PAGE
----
INSOLVENCY PRACTITIONERS are known for their quick thinking and fast deal-making. However, radical reforms loom that will make chasing creditor funds through the courts a riskier and potentially more costly process.
The Ministry of Justice's Jackson Report recommends ways to curb no-win, no-fee deals proposed by solicitors.
If these plans are introduced, insolvency practitioners (IPs) will have to carefully consider whether pursuing funds through the courts, with all the associated legal costs, is worthwhile for creditors. However, the MoJ is under pressure to exclude insolvency litigation from this process.
As part of no-win, no-fee deals, solicitors add on success fees. If such a case wins then insurance companies will also take an after-the-event fee.
Currently, insolvency practitioners (IPs) pursuing funds through the courts receive, from the losing side, damages, legal costs, solicitors' success fees and insurance costs if they win.
Should the new proposals be implemented, IPs will receive damages and legal costs if they are successful, though they will be forced to pay success fees and insurance expenses out of the damages, meaning a smaller return to creditors.
In the event of a loss currently, IPs have no insurance or legal costs; it is uncertain if this will continue after the reforms.
Insolvency practitioners' overarching legal duty is to maximise returns, through the courts if necessary, on behalf of creditors against directors or third parties that have harmed a business and committed fraud.
According to insolvency trade body R3's president Frances Coulson, the reforms will "hamper insolvency litigation" and seriously reduce returns to creditors in cases in which directors have "run off with the company's cash".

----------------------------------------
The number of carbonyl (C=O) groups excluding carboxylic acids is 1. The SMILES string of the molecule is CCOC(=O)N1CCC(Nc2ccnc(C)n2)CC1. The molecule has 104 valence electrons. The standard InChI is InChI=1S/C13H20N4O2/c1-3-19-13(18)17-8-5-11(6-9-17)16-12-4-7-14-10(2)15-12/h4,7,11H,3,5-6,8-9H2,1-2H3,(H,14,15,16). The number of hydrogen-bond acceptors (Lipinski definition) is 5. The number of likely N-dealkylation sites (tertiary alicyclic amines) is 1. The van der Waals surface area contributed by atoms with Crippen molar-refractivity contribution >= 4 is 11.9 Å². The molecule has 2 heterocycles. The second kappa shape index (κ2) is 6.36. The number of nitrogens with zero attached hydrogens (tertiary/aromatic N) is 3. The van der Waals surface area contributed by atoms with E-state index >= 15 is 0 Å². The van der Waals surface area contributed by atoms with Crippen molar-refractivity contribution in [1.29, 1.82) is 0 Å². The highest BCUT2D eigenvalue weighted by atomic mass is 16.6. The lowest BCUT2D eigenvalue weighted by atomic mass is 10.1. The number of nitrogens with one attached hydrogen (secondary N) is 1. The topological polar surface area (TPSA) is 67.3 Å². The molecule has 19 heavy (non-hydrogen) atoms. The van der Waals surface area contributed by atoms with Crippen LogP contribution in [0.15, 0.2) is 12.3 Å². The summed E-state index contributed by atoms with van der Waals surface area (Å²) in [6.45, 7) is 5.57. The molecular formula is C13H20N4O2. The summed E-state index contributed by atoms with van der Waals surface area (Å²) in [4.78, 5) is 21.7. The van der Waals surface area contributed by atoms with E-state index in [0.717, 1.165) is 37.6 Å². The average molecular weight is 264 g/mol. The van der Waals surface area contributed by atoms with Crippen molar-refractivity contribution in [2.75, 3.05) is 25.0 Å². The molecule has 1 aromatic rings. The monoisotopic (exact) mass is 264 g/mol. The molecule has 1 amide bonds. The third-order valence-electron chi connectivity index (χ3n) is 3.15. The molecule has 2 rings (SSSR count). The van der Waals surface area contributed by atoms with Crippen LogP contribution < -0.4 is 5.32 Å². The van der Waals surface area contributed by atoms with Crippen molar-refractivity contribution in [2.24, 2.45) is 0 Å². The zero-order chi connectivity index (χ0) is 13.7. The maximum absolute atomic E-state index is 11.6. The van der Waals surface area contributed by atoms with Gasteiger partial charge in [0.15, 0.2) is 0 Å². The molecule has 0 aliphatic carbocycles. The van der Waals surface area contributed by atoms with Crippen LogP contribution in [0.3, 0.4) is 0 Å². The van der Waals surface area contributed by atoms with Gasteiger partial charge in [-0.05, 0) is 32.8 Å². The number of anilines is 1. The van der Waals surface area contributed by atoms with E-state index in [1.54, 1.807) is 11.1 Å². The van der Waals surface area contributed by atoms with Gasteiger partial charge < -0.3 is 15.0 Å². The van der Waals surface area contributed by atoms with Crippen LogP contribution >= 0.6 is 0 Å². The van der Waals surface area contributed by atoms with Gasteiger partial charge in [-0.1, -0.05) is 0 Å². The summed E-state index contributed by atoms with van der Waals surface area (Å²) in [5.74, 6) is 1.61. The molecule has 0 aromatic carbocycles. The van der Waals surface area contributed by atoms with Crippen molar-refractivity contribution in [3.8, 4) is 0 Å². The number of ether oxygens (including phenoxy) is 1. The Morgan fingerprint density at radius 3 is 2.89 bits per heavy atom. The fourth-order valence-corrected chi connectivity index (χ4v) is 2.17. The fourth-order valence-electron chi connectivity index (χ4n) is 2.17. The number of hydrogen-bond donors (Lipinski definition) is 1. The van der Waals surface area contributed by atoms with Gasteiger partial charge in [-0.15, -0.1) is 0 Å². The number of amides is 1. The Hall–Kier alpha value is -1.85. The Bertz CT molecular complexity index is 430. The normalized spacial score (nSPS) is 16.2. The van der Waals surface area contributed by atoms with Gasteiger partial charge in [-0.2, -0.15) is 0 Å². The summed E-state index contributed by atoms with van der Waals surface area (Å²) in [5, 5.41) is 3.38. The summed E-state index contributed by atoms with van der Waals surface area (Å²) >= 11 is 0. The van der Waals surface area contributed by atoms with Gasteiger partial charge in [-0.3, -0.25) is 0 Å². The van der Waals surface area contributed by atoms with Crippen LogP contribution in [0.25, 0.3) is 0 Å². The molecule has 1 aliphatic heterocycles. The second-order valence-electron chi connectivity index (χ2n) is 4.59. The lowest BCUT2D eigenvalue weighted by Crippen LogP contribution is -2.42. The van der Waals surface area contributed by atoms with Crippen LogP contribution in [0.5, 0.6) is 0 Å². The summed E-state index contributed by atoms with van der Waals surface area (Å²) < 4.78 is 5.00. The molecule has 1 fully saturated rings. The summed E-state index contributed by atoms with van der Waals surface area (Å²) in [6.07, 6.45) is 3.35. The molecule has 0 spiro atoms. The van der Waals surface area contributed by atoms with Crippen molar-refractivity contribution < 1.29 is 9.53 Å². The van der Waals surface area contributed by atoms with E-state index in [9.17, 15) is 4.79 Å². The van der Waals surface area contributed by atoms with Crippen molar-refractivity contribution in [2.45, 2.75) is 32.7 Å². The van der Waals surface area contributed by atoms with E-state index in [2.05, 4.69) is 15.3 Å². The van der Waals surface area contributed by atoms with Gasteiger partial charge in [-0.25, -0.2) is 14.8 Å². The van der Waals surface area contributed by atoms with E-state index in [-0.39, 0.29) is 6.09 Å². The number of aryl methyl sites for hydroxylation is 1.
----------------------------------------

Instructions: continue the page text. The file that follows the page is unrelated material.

HMRC alone, as a recurring creditor in the majority of insolvencies, could stand to lose thousands annually from the change.
Small to suffer
The change is likely to affect smaller insolvency cases, the most of which make up the majority of administrations in the UK. IPs in smaller administrations could be forced to seek funding from alternative routes.
The IP might be forced to go cap in hand to creditors of the administration or seek third-party funding said Tim Carter, insolvency partner at Stevens & Bolton.
Arguably, it is unlikely in smaller administrations that IPs will be able to convince creditors to take on the cost risks associated with a court action.
However, third-party funders already take fund cases; currently they take a percentage of any wins. The likelihood is that these third parties will start to increase their percentages if IPs have nowhere else to turn.
Courts are overburdened and under-resourced, which is why the Jackson report was published. It hopes that many litigation cases can be handled through a mediator with the two warring sides meeting to discuss an out-of-court option or settlement.
However, this is not viable in most insolvency cases. In an administration, the IP is usually trying to recoup funds from a fraudulent director in court.
"Often in insolvency cases where there are misfeasance claims, it is difficult to moderate," said Carter.
However, all is not lost. A Ministry of Justice spokesman said earlier this week that the department is considering the impact of the reforms on insolvency litigation.
"Proceedings can bring substantial returns to creditors, including Her Majesty's Revenue & Customs. We are therefore discussing the specific implications with a view to reaching a satisfactory conclusion."
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